Testing: For Niemann-Pick disease, type A, carrier screening can be done by DNA analysis for the 3 common Ashkenazi Jewish mutations. This detects approximately 95% of carriers in this population. If the partner of a known carrier is not of Ashkenazi Jewish ancestry, comprehensive gene sequence analysis is now available to screen for possible mutations (see below). If both members of the couple are found to be carriers, DNA analysis can then be used for prenatal testing. Acid sphingomyelinase enzyme levels were previously used for prenatal testing in high circumstances at limited non-U.S. laboratories. Couples are urged to seek genetic counseling and carrier testing by DNA analysis before embarking on a pregnancy.
DNA analysis for intermediate Niemann-Pick disease, types A/B and B is now clinically available at several laboratiories in the United States. This is done by full sequence analysis of the acid sphingomyelinase gene in comparison to the known normal structure of the gene. This type of testing is time consuming, so individuals and couples are again encouraged to seek genetic counseling and testing well in advance of a pregnancy.
Infantile Onset Tay-Sachs/ Tay-Sachs
Definition: Tay-Sachs disease is caused by the congenital absence of a vital enzyme, Hexosaminidase-A. Without the enzyme, the body cannot break down one of its fatty substances, which builds up abnormally in the brain and progressively impairs the central nervous system. The gene that causes the infantile form of the disease is present in about one in 27 Ashkenazic Jews in America. About one in 250 Sephardic Jews and people of non-Jewish descent are also carriers.
Symptoms: The disease is usually not clinically evident until a child is 4 to 8 months old, when peripheral vision is lost and an abnormal startle response is observed, along with delayed or reversed developmental milestones. By age 1, most patients begin to lose motor and coordination skills. Eventually, they become blind, mentally retarded and paralyzed. Death usually occurs by age 5. In juvenile Tay-Sachs, symptoms appear and progress in early childhood, and life expectancy is lo nger.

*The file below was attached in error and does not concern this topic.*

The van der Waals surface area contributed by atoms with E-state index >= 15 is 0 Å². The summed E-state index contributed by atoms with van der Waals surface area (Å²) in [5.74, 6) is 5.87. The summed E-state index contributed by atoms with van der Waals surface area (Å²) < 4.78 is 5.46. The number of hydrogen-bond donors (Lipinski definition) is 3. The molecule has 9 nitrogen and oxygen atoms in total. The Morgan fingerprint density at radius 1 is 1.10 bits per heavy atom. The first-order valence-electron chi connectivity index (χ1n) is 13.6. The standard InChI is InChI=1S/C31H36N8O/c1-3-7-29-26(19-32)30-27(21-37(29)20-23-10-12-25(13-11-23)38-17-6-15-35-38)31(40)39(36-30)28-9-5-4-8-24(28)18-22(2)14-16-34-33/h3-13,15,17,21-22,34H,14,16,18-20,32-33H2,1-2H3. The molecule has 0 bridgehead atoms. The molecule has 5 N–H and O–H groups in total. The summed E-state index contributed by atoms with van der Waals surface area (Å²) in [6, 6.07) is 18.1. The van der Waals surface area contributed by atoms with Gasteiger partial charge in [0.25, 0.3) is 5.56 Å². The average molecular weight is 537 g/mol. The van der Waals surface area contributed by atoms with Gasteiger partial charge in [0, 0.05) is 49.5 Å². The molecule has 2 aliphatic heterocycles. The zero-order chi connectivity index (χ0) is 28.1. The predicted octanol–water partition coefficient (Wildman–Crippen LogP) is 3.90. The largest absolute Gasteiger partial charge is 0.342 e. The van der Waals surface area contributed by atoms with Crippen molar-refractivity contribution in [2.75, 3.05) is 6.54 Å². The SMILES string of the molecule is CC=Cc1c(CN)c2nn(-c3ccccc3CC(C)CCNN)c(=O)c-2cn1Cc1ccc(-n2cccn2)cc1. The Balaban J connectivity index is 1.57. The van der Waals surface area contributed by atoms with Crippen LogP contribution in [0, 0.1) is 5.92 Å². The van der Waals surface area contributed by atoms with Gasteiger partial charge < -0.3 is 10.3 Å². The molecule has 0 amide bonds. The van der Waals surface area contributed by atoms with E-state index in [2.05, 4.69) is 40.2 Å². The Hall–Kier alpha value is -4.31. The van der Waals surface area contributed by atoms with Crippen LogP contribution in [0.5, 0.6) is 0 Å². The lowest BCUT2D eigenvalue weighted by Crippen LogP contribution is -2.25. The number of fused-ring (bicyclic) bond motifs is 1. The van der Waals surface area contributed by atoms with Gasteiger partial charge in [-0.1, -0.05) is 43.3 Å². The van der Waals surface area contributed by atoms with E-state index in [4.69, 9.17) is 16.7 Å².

Testing: A blood test determines the amount of Hex-A in the cells and reliably predicts whether a person is a carrier. DNA testing is also available. If both members of a couple are carriers, they have a one-in-four risk of having an affected child. Amniocentesis or chorionic villus sampling can determine if the fetus is affected. If testing occurs during pregnancy, leukocyte analysis should be utilized to reduce the chances of an inconclusive result.
Treatment: Only symptom control and discomfort relief are available. Current research includes gene therapy, stem-cell therapy, substrate deprivation therapy and pharmacological chaperone therapy.
Late Onset Tay-Sachs
Definition: Late onset Tay-Sachs (LOTS) occurs in adolescents and adults and is the result of having only small quantities of Hexosaminidase-A rather than a complete absence. Since the first cases were described in the 1970s, the disease has been diagnosed in fewer than 200 patients. The prevalence of the late onset gene among Ashkenazic Jews is not known.
Symptoms: Symptoms are not consistent among patients. They include clumsiness, slurred speech, unstable gait and balance, muscle weakness, tremors, memory impairment and mood alterations.
Testing: Same as for infantile-onset Tay-Sachs. Many affected people often go 10 or more years misdiagnosed as having muscular dystrophy or multiple sclerosis.
Treatment: While in the past, treatment has been focused on managing the varied symptoms of LOTS, new therapies in progress and in development hold a lot of promise. The first clinical trial for patients with LOTS, which looked at the effects of substrate inhibition therapy, was concluded earlier this year. Results were not consistently positive enough to proceed with an additional FDA application for the drug, although those patients who feel they have been helped by it can continue to take the medication, under their physician’s care. Currently a popular area of genetic disease research, pharmacological chaperone therapy is being looked at as a possible treatment for Tay-Sachs. Designed to combine selectively with the protein target, molecular chaperones compensate for the misfolding and instability of the original mutation and restore function of the protein or enzyme to its normal limits. Also on the horizon is enzyme replacement therapy, but the trick here is getting the Hex-A enzyme into the central nervous system once it is in the body. Researchers are currently looking at this option, which is analogous to the enzyme replacement therapy that is now available for other lysosomal storage diseases, such as Gaucher disease.